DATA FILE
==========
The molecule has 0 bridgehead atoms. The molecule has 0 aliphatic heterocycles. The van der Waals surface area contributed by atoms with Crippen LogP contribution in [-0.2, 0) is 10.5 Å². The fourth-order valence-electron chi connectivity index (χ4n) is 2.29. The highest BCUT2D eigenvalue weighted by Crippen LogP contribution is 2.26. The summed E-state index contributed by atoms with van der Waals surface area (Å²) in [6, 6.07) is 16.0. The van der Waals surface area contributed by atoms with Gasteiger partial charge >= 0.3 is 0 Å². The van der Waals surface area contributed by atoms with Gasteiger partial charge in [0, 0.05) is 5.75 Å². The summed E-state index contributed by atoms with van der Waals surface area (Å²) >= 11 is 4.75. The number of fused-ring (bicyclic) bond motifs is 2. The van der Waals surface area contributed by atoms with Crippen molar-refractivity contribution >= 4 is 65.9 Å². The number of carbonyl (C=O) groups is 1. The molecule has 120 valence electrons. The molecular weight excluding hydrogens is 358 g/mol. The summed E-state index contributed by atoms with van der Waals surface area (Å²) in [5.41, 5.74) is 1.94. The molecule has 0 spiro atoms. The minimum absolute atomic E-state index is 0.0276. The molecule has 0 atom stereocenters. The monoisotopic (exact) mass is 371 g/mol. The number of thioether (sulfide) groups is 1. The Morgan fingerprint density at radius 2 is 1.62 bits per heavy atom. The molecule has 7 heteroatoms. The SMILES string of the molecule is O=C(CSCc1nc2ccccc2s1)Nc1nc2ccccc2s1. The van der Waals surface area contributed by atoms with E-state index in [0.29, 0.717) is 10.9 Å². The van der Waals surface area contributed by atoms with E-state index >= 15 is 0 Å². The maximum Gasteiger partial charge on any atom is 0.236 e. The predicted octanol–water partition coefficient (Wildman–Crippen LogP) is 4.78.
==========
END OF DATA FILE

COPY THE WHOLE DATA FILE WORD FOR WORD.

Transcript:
The molecule has 0 bridgehead atoms. The molecule has 0 aliphatic heterocycles. The van der Waals surface area contributed by atoms with Crippen LogP contribution in [-0.2, 0) is 10.5 Å². The fourth-order valence-electron chi connectivity index (χ4n) is 2.29. The highest BCUT2D eigenvalue weighted by Crippen LogP contribution is 2.26. The summed E-state index contributed by atoms with van der Waals surface area (Å²) in [6, 6.07) is 16.0. The van der Waals surface area contributed by atoms with Gasteiger partial charge >= 0.3 is 0 Å². The van der Waals surface area contributed by atoms with Gasteiger partial charge in [0, 0.05) is 5.75 Å². The summed E-state index contributed by atoms with van der Waals surface area (Å²) >= 11 is 4.75. The number of fused-ring (bicyclic) bond motifs is 2. The van der Waals surface area contributed by atoms with Crippen molar-refractivity contribution >= 4 is 65.9 Å². The number of carbonyl (C=O) groups is 1. The molecule has 120 valence electrons. The molecular weight excluding hydrogens is 358 g/mol. The summed E-state index contributed by atoms with van der Waals surface area (Å²) in [5.41, 5.74) is 1.94. The molecule has 0 spiro atoms. The minimum absolute atomic E-state index is 0.0276. The molecule has 0 atom stereocenters. The monoisotopic (exact) mass is 371 g/mol. The number of thioether (sulfide) groups is 1. The Morgan fingerprint density at radius 2 is 1.62 bits per heavy atom. The molecule has 7 heteroatoms. The SMILES string of the molecule is O=C(CSCc1nc2ccccc2s1)Nc1nc2ccccc2s1. The van der Waals surface area contributed by atoms with E-state index in [0.29, 0.717) is 10.9 Å². The van der Waals surface area contributed by atoms with E-state index >= 15 is 0 Å². The maximum Gasteiger partial charge on any atom is 0.236 e. The predicted octanol–water partition coefficient (Wildman–Crippen LogP) is 4.78.